Although Quarles meets the irreducible minimal constitutional standing requirements, the government argues, based on Middlesex Sav. Bank v. Johnson, 777 F.Supp. 1024, 1029-30 (D.Mass.1991), that a third party does not have standing to contest another's tax liability. Although some courts have applied the prudential standing requirements, such as the rule disfavoring third-party standing, to intervenors, this court sees no reason for doing so. See New Orleans Pub. Serv., Inc. v. United Gas Pipe Line Co., 732 F.2d 452, 464-70 (5th Cir.), cert. denied sub nom., Morial v. United Gas Pipe Line Co., 469 U.S. 1019, 105 S.Ct. 434, 83 L.Ed.2d 360 (1984). The prudential component of standing consists of "judge-made limitations on standing, designed to foster considerations of litigation effectiveness and judicial restraint." MOORE, supra,, ╖ 101.50. In a case such as this, in which the court must decide the same issue regardless of whether or not the intervenor participates, the prudential limits on standing are less relevant. Because Quarles has not asserted any additional claims, his participation in this case did not delay disposition of the litigation nor offend the principle of judicial restraint.

The IRS next argues that the bankruptcy court's exercise of jurisdiction violated the principle of sovereign immunity because the IRS has not consented to suit. Section 106 of the bankruptcy code, however, explicitly waives sovereign immunity with respect to section 505, the section under which the bankruptcy court decided the case. See 11 U.S.C. ╖╖ 105, 106. Thus sovereign immunity is only a potential concern if section 505 is construed as waiving sovereign immunity to actions by the trustee, but prohibiting participation by an intervenor. The court finds no reason to construe the law so strictly. Although waivers of sovereign immunity are narrowly construed, the government has explicitly waived sovereign immunity vis-avis section 505. See Id ╖ 106. Quarles' presence in this case does not change the nature of the proceeding sufficiently to raise sovereign immunity concerns. Undoubtedly, if the intervenor had sought to add new claims to the case, the court would need to find independent waivers of sovereign immunity for the additional claims. In this case, however, Quarles' participation did not expose the government to unanticipated claims.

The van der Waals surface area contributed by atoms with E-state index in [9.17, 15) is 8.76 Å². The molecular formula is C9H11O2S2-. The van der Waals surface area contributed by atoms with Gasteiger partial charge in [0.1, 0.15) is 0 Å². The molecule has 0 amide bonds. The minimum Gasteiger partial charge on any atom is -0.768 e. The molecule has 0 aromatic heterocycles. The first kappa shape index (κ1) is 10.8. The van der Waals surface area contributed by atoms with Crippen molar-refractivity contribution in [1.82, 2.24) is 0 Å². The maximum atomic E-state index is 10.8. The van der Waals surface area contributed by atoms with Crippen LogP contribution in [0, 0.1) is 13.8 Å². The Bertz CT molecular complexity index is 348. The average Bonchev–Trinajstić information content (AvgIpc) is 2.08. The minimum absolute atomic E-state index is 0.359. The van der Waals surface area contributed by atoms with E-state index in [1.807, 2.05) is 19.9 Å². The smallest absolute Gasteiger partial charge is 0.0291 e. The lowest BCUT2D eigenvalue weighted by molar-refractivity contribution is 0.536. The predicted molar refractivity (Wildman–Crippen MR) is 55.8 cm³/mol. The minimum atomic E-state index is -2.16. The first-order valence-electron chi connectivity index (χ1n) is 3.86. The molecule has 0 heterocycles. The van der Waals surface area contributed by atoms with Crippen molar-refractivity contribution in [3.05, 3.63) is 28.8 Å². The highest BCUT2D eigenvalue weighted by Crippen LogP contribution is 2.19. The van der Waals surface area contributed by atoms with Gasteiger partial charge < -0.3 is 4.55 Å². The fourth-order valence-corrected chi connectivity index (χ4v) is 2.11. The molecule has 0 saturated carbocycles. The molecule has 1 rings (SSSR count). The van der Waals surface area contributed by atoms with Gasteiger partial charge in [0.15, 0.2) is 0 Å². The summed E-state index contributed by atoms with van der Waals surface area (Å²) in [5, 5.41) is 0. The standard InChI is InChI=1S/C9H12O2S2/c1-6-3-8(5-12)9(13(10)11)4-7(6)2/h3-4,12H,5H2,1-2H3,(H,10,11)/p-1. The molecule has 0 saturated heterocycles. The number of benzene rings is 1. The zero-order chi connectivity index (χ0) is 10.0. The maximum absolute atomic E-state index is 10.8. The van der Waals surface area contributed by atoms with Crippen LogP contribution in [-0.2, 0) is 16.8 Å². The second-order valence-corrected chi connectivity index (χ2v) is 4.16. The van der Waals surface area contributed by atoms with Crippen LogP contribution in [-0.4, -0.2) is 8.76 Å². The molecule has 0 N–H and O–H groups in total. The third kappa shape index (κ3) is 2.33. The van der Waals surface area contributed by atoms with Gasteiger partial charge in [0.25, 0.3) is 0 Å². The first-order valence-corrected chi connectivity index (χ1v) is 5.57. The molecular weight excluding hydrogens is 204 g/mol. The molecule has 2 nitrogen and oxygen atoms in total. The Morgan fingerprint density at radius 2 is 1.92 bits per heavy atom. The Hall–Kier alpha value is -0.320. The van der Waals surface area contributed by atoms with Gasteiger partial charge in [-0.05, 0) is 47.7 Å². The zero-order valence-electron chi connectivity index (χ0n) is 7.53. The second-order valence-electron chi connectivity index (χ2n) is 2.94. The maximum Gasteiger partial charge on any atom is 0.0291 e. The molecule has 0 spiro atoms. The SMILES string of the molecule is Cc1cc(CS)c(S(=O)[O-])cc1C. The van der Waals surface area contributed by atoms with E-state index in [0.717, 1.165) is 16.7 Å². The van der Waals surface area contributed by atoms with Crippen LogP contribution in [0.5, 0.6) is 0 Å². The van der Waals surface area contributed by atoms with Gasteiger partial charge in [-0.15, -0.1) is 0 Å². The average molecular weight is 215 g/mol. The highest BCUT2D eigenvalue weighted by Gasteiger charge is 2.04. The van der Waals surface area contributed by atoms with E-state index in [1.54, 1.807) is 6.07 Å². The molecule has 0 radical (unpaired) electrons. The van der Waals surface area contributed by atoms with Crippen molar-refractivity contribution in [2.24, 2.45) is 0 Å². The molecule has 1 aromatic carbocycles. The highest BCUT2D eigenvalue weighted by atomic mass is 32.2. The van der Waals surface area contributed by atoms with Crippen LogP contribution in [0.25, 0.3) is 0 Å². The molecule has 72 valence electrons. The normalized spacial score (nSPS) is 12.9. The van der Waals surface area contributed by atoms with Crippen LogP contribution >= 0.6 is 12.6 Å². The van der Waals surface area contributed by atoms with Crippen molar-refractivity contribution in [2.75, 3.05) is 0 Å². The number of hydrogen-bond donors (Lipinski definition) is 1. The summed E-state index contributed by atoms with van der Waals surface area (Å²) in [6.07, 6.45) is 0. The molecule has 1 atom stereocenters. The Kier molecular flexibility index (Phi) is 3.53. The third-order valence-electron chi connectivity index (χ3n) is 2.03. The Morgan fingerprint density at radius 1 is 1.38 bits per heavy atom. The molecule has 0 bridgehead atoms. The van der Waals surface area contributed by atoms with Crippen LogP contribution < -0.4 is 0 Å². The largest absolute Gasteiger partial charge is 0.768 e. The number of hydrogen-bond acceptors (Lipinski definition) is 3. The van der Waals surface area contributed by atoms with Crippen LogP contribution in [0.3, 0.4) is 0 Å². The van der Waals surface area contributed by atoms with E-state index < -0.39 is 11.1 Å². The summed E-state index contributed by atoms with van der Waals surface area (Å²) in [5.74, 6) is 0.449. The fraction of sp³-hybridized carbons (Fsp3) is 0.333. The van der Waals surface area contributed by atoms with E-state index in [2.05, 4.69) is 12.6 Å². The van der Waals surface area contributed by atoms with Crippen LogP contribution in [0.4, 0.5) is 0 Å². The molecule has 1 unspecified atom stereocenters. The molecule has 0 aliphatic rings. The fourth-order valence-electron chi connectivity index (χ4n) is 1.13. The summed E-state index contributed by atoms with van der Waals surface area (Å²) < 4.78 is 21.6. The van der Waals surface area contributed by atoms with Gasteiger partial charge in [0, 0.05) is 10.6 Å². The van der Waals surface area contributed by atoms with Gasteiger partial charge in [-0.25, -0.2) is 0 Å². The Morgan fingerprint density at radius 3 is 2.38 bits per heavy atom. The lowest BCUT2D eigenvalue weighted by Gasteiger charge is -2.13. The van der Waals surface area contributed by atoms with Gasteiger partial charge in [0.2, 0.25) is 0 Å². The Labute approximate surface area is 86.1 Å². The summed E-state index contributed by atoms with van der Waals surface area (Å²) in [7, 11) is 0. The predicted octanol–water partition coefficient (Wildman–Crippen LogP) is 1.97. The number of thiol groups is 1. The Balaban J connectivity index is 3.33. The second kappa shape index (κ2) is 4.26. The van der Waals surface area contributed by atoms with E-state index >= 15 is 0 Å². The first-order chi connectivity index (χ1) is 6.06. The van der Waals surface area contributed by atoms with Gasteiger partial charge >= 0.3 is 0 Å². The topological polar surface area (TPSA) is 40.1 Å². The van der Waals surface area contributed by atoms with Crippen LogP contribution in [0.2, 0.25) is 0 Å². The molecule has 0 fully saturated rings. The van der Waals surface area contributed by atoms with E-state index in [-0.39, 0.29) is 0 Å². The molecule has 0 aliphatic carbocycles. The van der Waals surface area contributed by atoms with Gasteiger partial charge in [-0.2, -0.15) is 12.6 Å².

The government asserts that this matter was not ripe for review because FICA taxes "are not incurred until the date that the wages are paid," and FUTA taxes are due at the end of the calendar year. Brief of the Appellant United States of America at 20-21. Ripeness, like standing, is a blend of constitutional and prudential requirements rooted in Article III's case or controversy requirement. The ripeness requirement prevents courts from issuing advisory opinions or deciding cases based upon hypothetical facts. See MOORE, supra, ╖ 101. 75. "The difference between an abstract question and a controversy . . . is necessarily one of degree, and it would be difficult, if it would be possible, to fashion a precise test for determining in every case whether there is such a controversy." Maryland Cas. Co. v. Pacific Coal Oil Co., 312 U.S. 270, 273, 61 S.Ct. 510, 85 L.Ed. 826 (1941). The most important factors the court must balance are "the fitness of the issues for judicial decision and the hardship to the parties of withholding court consideration." Abbott Laboratories v. Gardner, 387 U.S. 136, 149, 87 S.Ct. 1507, 18 L.Ed.2d 681 (1967). The critical question in determining whether an issue is fit for judicial decision is whether the claim " ▒involves events that may not occur as anticipated, or indeed may not occur at all.'" Lincoln House, Inc. v. Dupre, 903 F.2d 845, 847 (1st Cir.1990) (quoting 13A WRIGHT & MILLER, FEDERAL PRACTICE AND PROCEDURE ╖ 3532.2, at 141 (1984)).